The world Tree is and has been an almost universal concept of Traditional Healing through the ages, and throughout the world. Many consider the myths that surround the World Tree to be related to creation myths and other aspects of the beliefs of ancient hunter-foodgatherer tribes (that is, everyone’s ancestors) and existing indigenous people.The World Tree is however not so much a representation of the world around us, but rather one of the inner worlds of consciousness. As such the process of deep introspection was often referred to by Traditional Healers in many parts of the world as “climbing the tree.” In all World Tree traditions, the tree is considered to have a number of levels, ranging from eight to twenty-two, with nine or ten levels being most common; with each level representing a specific state of consciousness. Thus the World Tree represents the most common model of consciousness for the psychotherapeutic approaches of Traditional Healers, both past and present.
Perhaps one of the best known representative of the concept of the World Tree is the Yggdrasil of ancient Norse lore. We still know a great deal about this concept, because unlike most other ancient lore, it persisted until some time after writing was developed by the Norse people. We therefore have access to written records that describe the Yggdrasil and relate to the myths and legends that surround it. The main body of these writings is contained in the Prose Edda of Snorri Sturluson (c.1179-1241), an Icelandic historian who is considered the most accurate editor, redactor and interpreter of old Norse mythology.
In the legend the Yggdrasil is composed of nine words, of which Midgardhr, which represents the world in which we live, is the central one. The eight other nonphysical worlds are arranged above, below, east, west, north and south of Midgardhr, and are supported by the trunk and the branches of Yggdrasil. Two of these worlds are arranged on the trunk above and two are on the trunk below Midgardhr; the two worlds above Midgardhr are the worlds of light, which become comparatively more ordered as one ascends, while the lower worlds are the worlds of darkness, which become more chaotic the further one descends. The Yggdrasil has twenty branches. Of these, the four central branches spring from the trunk at Midgardhr and ‘support’ the worlds of the four directions. Considered as a map of consciousness, the Yggdrasil can be seen to represent the following: Midgardr and the four worlds that lie east, west, north and south represent awareness and perception, while the worlds that lie above Midgardr represent the higher levels or transcendant aspect of consciousness and the lower worlds respectively represent the unconscious mind and the “inherent mind” or the instincts.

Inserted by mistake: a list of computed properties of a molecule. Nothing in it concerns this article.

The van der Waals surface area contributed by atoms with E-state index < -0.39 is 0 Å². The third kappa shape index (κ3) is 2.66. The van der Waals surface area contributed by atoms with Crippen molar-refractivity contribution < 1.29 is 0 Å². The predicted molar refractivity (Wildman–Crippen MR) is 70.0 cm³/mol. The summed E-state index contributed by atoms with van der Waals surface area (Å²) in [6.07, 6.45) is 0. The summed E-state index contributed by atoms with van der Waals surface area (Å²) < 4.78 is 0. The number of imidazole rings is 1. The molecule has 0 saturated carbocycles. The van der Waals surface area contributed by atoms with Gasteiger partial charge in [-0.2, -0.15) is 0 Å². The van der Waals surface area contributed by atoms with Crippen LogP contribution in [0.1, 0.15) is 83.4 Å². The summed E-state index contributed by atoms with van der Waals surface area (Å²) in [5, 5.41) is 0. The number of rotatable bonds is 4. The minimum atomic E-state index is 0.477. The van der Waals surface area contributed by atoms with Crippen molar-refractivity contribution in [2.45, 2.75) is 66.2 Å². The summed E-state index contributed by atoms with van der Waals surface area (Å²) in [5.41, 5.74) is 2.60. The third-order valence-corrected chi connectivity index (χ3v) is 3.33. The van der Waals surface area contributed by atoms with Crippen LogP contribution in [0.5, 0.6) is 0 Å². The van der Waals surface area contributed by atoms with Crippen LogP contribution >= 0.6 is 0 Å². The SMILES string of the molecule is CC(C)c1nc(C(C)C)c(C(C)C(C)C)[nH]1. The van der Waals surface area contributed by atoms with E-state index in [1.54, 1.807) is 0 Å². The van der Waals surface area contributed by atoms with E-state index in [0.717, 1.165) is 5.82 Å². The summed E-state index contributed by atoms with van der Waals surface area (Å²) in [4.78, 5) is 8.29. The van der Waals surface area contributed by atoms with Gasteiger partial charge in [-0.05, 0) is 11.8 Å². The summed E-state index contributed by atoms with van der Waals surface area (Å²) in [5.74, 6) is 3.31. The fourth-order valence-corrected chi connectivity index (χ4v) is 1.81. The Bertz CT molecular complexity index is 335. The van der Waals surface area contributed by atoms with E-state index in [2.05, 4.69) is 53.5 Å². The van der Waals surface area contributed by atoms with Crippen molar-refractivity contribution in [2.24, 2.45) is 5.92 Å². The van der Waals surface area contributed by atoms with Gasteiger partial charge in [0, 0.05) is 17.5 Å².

Of course it must be remembered that the above is a modern interpretation that is based upon what we now know and understand about the anatomy and function of the brain, and that ancient people would have seen this in a somewhat different light and in a more “actual” sense, rather than an allegory.
We now have more recent maps of consciousness that are firmly based upon modern science and it may therefore be instructive to compare a more modern rendition of the World Tree of Consciousness, such as the one depicted here, with the ancient concept of the Yggdrasil of Norse mythology. Interestingly, this comparison throws up many parallels and even though the more ancient renditions of the World Tree do not have the intricacy of our modern knowledge, the broad concepts are pretty well the same.
Needless to say the above information is somewhat limited in scope and incomplete. The Nordic Sagas are extensive and involve philosophical as well as religious elements, while modern science only has a partial understanding of the brain-mind relationship. As such we cannot be sure whether the concept of the Yggdrasil and other World Trees simply originated from the human imagination and became infused over eons of time in mythology and traditional lore. Nevertheless, the universality of this perception provides plausible evidence that concepts such as these are not just invented, but are hard-wired into our psyche. Thus the World Tree may well represent an inner knowledge that provides a hint of the amazing and largely hidden wisdom that resides within all complex life forms, and stand witness to an ancient heritage that makes us the thinking and aspirational beings we are.
As it stands, the concept of a shared inner wisdom is not unique to Traditional Healers. The psychology and psychiatry that are now a part of modern medicine developed primarily during the last 150 years. During this time two of the main early and most influential pioneers in this field were Sigmund Freud (1856 – 1939) and Carl Jung (1875 – 1961). What is particularly interesting is that Carl Jung deducted from his years of research and study that the human psyche has an underlying “collective unconscious” that holds “archetypes”, which represent inherently shared concepts. And although his explanations present the psyche from a somewhat different angle than that usually employed by Traditional Healers, the underlying principles are identical and support each other from a rational, empirical and practical point of view. Thus modern research once again validates the ancient wisdom of Traditional Healing.